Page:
Poetry Explorer- Classic Contemporary Poetry, EXTRACTS FROM VERSES WRITTEN FOR THE NEW YEAR, 1823, by JOHN GARDINER CALKINS BRAINARD



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EXTRACTS FROM VERSES WRITTEN FOR THE NEW YEAR, 1823, by             Poet's Biography
First Line: Where streams of light, in golden showers
Last Line: And breathe in liberty again.
Subject(s): Holidays; New Year


WHERE streams of light, in golden showers,
First fell on long lost Eden's bowers,
And music, from the shouting skies,
Wandered to Eve's own Paradise,
She tuned her eloquent thoughts to song,
And hymned her gratitude among
The waving groves, by goodness planted,
The holy walks by blessings haunted:
And when of bower and grove bereaved,
Since joy was gone, in song she grieved,
And taught her scattering sons the art,
In mirth or woe, to touch the heart.
Bear witness, Jubal's ringing wire,
And untaught David's holier lyre;
Let Judah's timbrel o'er the waters,
Sound to the song of Israel's daughters
Let Prophecy the strain prolong,
Prompting the watching shepherd's song.
And pressing to her eager lips,
The trump of the Apocalypse.
Bear witness pagan Homer's strain,
That to each valley, hill, and plain
Of classic Greece --to all the isles
That dimple in her climate's smiles--
To all the streams that rush or flow
To the rough Archipelago--
To wood and rock, to brook and river,
Gave names will live in song for ever.
The notes were rude that Druids sung
Their venerable woods among;
But later bards, enwrapt, could pore
At noon upon their pastoral lore,
And love the oak-crowned shade, that yielded
A blessing on the spot it shielded.
It shed a solemn calm around
Their steps, who trod the Muse's ground;
And waved o'er Shakespeare's summer dreams,
By Avon's fancy-haunted streams.
Then Genius stamped her footprints free,
Along the walks of Poetry;
And cast a spell upon the spot,
To save it from the common lot.
'T was like the oily gloss that's seen
Upon the shining evergreen,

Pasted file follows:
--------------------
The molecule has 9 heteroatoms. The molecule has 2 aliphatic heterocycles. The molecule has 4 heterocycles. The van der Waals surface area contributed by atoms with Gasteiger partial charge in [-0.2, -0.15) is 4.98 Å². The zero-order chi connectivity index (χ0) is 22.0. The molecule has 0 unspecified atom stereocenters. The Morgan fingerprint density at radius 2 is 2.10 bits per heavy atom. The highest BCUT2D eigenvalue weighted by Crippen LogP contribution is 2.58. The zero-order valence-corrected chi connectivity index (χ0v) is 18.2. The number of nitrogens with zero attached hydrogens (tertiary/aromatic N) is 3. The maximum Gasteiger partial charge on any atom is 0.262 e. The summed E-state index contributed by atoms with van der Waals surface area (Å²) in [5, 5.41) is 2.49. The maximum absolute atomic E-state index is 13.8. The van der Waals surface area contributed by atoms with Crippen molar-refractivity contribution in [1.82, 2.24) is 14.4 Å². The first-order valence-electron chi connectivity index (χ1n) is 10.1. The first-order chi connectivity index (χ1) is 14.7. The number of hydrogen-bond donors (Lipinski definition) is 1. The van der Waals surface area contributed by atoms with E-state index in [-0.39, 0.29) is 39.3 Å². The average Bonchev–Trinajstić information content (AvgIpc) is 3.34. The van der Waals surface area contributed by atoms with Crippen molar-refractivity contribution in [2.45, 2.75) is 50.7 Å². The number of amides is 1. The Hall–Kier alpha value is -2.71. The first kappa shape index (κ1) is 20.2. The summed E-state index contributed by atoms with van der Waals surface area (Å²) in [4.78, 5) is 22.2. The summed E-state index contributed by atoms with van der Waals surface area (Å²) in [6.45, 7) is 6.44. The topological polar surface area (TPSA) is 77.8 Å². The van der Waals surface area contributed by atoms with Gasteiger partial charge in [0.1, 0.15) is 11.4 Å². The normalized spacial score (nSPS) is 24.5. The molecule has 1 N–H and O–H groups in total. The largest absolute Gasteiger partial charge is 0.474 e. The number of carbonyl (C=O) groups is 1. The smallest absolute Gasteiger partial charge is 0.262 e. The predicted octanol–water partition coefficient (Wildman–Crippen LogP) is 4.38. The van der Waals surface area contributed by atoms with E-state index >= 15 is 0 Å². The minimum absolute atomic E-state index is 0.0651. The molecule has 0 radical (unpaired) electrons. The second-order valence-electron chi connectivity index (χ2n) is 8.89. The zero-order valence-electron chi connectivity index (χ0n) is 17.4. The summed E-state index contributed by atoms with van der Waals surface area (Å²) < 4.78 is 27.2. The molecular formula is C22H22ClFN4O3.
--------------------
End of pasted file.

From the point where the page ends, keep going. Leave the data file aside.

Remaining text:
When desolate in wintry air,
The trees and shrubs around are bare.
And when a New-Year's sun at last
Lights back our thoughts upon the past;
When recollection brings each loss
Our sad'ning memories across;
When Piety and Science mourn
PARSONS and FISHER from them torn --
Just as you yellow plague has fled --
While mindful mourners wail the dead,
The great, the good, the fair, the brave,
Seized in the cold grasp of the grave;
When Murder's hand has died the flood
With a young gallant hero's blood;
When cheeks are pale, and hearts distressed,
Is this a time for idle jest?
The waves shall moan, the winds shall wail
Around thy rugged coast, Kinsale,
For one who could mete out the seas,
And turn to music every breeze--
Track the directing star of night,
And point the varying needle right.
Fair Palestine! is there no sound
That murmurs holy peace around
His distant grave, whose ardent soul
Fainted not till it reached thy goal,
And blessed the rugged path, that led
His steps where his Redeemer bled? --
We may not breathe what angels sing--
We may not wake a seraph's string;
Nor brush, with mortal steps, the dew
That heavenly eyes have shed on you.
And who shall tell to listening Glory,
Bending in grief her plumed head,
While war-drops from her brow are shed,
And her beating heart, and pulses numb,
Throb like the tuck of a muffled drum,
Her favorite ALLYN'S
O! other harps shall sing of him,
And other eyes with tears be dim;
And gallant hopes that banish fears,
And hands and hearts, as well as tears,
Shall yet, before all eyes are dry,
Do justice to his memory;
And hew or light, with sword or flame,
A pile of vengeance to his name.
O! for those circumscribing seas,
That hemmed thy foes, Themistocles!
When Xerxes saw his vanquished fleet,
And routed army, at his feet--
And scowled o'er Salamis, to see
His foes' triumphant victory!
O! for that more than mortal stand,
Where, marshaling his gallant band,
Leonidas, at freedom's post,
Gave battle to a tyrant's host:
Then Greece might struggle, not in vain,
And breathe in liberty again.






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